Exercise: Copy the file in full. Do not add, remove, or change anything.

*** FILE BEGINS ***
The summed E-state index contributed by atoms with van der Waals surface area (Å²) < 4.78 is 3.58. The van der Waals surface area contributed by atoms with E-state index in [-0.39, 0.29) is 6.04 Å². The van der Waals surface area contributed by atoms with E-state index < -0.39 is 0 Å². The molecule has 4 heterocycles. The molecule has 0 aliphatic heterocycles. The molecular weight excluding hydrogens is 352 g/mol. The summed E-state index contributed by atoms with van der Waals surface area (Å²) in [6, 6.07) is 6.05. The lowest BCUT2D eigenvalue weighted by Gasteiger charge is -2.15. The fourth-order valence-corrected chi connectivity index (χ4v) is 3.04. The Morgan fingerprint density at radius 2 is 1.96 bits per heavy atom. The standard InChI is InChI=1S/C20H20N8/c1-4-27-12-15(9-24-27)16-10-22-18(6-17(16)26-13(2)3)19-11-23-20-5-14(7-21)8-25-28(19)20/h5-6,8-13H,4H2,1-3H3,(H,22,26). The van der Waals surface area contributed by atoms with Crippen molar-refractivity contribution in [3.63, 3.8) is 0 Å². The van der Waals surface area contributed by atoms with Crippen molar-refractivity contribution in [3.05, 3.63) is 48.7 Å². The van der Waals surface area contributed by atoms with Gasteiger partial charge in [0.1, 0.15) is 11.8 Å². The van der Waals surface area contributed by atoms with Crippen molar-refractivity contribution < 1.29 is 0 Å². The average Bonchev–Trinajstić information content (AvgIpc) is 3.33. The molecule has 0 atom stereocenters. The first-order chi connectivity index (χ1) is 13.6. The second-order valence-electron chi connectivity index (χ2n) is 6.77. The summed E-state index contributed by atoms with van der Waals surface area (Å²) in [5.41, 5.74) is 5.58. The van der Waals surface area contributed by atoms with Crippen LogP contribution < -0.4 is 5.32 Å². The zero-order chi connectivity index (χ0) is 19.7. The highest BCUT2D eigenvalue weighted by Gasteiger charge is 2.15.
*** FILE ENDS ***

The summed E-state index contributed by atoms with van der Waals surface area (Å²) < 4.78 is 3.58. The van der Waals surface area contributed by atoms with E-state index in [-0.39, 0.29) is 6.04 Å². The van der Waals surface area contributed by atoms with E-state index < -0.39 is 0 Å². The molecule has 4 heterocycles. The molecule has 0 aliphatic heterocycles. The molecular weight excluding hydrogens is 352 g/mol. The summed E-state index contributed by atoms with van der Waals surface area (Å²) in [6, 6.07) is 6.05. The lowest BCUT2D eigenvalue weighted by Gasteiger charge is -2.15. The fourth-order valence-corrected chi connectivity index (χ4v) is 3.04. The Morgan fingerprint density at radius 2 is 1.96 bits per heavy atom. The standard InChI is InChI=1S/C20H20N8/c1-4-27-12-15(9-24-27)16-10-22-18(6-17(16)26-13(2)3)19-11-23-20-5-14(7-21)8-25-28(19)20/h5-6,8-13H,4H2,1-3H3,(H,22,26). The van der Waals surface area contributed by atoms with Crippen molar-refractivity contribution in [3.63, 3.8) is 0 Å². The van der Waals surface area contributed by atoms with Crippen molar-refractivity contribution in [3.05, 3.63) is 48.7 Å². The van der Waals surface area contributed by atoms with Gasteiger partial charge in [0.1, 0.15) is 11.8 Å². The van der Waals surface area contributed by atoms with Crippen molar-refractivity contribution < 1.29 is 0 Å². The average Bonchev–Trinajstić information content (AvgIpc) is 3.33. The molecule has 0 atom stereocenters. The first-order chi connectivity index (χ1) is 13.6. The second-order valence-electron chi connectivity index (χ2n) is 6.77. The summed E-state index contributed by atoms with van der Waals surface area (Å²) in [5.41, 5.74) is 5.58. The van der Waals surface area contributed by atoms with Crippen LogP contribution < -0.4 is 5.32 Å². The zero-order chi connectivity index (χ0) is 19.7. The highest BCUT2D eigenvalue weighted by Gasteiger charge is 2.15.